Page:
Importantly, economic representations in culture are much wider than the realist fiction to which some mainstream economists have turned. One of the best examples, based on the work of Mark Osteen, concerns the relationship between noncapitalist gift economies and jazz improvisation.* According to Osteen, both jazz and gifts involve their participants in risk; both require elasticity; both are social rituals in which the parties express and recreate identities; both are temporally contingent and dynamic. Each of them invokes reciprocal relations, yet transcends mere balance: each, that is, partakes of excess and surplus. Osteen suggests that jazz—such as John Coltrane’s “Chasin’ the Trane”—may serve as both an example of gift practices and a model for another economy, based on an ethos of improvisation, communalism, and excess.

I wonder if economists such as Piketty, Shiller, Morson, and Schapiro, who suggest we include culture in our economic theorizing, are willing to identify and examine aspects of historical and contemporary culture that point us beyond capitalism.

 

*Mark Osteen, “Jazzing the Gift: Improvisation, Reciprocity, Excess,” Rethinking Marxism 22 (October 2010): 569-80.

Rudy Van Gelder RIP

Posted: 28 August 2016 in Uncategorized
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Most of what I know of and appreciate in modern-classic jazz was made possible by recording engineer Rudy Van Gelder [ht: sw].

In Van Gelder’s hands, even the most furious music maintains a refined clarity, a center of calm assurance amid the turbulence. . .

And so it was, in both studio sessions (such as Eric Dolphy’s Out to Lunch) and live recordings (like John Coltrane’s Live At The Village Vanguard). 

Anamnesis: Pt 1 & Pt 2 (For Tamir and Ms Bland), by the Eric Revis trio with Kris Davis and Gerald Cleaver, is a reminder we shouldn’t forget the many black Americans either killed by police (as with the shooting of Tamir Rice) or else found dead while in police custody (as happened in the case of Sandra Bland).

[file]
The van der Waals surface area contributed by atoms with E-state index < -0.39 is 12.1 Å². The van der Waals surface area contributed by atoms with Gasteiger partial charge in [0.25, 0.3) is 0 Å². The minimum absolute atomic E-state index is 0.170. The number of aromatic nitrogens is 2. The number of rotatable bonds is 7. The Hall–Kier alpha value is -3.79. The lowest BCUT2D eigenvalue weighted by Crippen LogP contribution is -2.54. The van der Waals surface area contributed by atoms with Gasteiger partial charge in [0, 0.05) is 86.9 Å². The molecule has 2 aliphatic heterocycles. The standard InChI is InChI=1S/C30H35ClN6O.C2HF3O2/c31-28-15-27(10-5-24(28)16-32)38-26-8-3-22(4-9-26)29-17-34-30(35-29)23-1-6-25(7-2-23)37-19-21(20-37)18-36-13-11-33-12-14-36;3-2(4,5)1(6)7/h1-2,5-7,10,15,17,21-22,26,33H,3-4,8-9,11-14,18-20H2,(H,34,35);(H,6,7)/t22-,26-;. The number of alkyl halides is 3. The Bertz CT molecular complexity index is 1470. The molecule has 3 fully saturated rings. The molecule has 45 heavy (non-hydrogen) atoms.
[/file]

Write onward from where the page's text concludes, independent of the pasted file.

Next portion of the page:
And now, unfortunately, we need to add Alton B. Sterling and Philando Castile to the list.

Chicago-born-and-raised composer-instrumentalist and veteran of the collective The Association for the Advancement of Creative Musicians (AACM), Henry Threadgill was awarded the Pulitzer Prize for his 2015 album In for a Penny, In for a Pound (listen to the opening track here).

Prior to Monday, the only jazz performers to win a Pulitzer prize for music (while still alive) were Wynton Marsalis and Ornette Coleman. A few other greats, such as Thelonious Monk, had been honored posthumously – but denied the increased standing and support that might have been valuable when they were still creating art.

So-called classical compositions and performances have dominated, with few exceptions, the Pulitzer music prizes. According to Howard Reich,

Why would one genre dominate the prize for more than half a century?

Perhaps no one summed up the answer better than Duke Ellington, who had been recommended for a Pulitzer by the jury in 1965 but was rejected by the board.

“I’m hardly surprised that my kind of music is still without, let us say, official honor at home,” Ellington told writer Nat Hentoff in a 1965 New York Times magazine piece titled “This Cat Needs No Pulitzer Prize.”

“Most Americans,” added Ellington, “still take it for granted that European music – classical music, if you will – is the only really respectable kind. I remember, for example, that when Franklin Roosevelt died, practically no American music was played on the air in tribute to him … by and large, then as now, jazz was like the kind of man you wouldn’t want your daughter to associate with.”

Gato Barbieri RIP

Posted: 2 April 2016 in Uncategorized
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Born in Argentina (in the same city to which part of my family emigrated), Gato Barbieri was one of the best jazz musicians to emerge from South America. He managed to combine, with virtuosity on the alto and tenor saxophones, the heights of the free-jazz revolution with traditional latin rhythms, harmonies, and melodic themes.

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I spent a lot of time over the years browsing and purchasing items from the inventory of music, especially jazz and blues, at Chicago’s Jazz Record Mart. I also enjoyed taking friends from out of town there.

Now, due to rising rent, the shop that billed itself as “The World’s Largest Jazz and Blues Record Store” has closed its doors.

To my ears, Ornette Coleman represented (along with Cecil Taylor, John Coltrane, and Bill Dixon) one of the most interesting and original periods in the history of jazz.

I especially enjoyed his collaborations with Charlie Haden, including this one: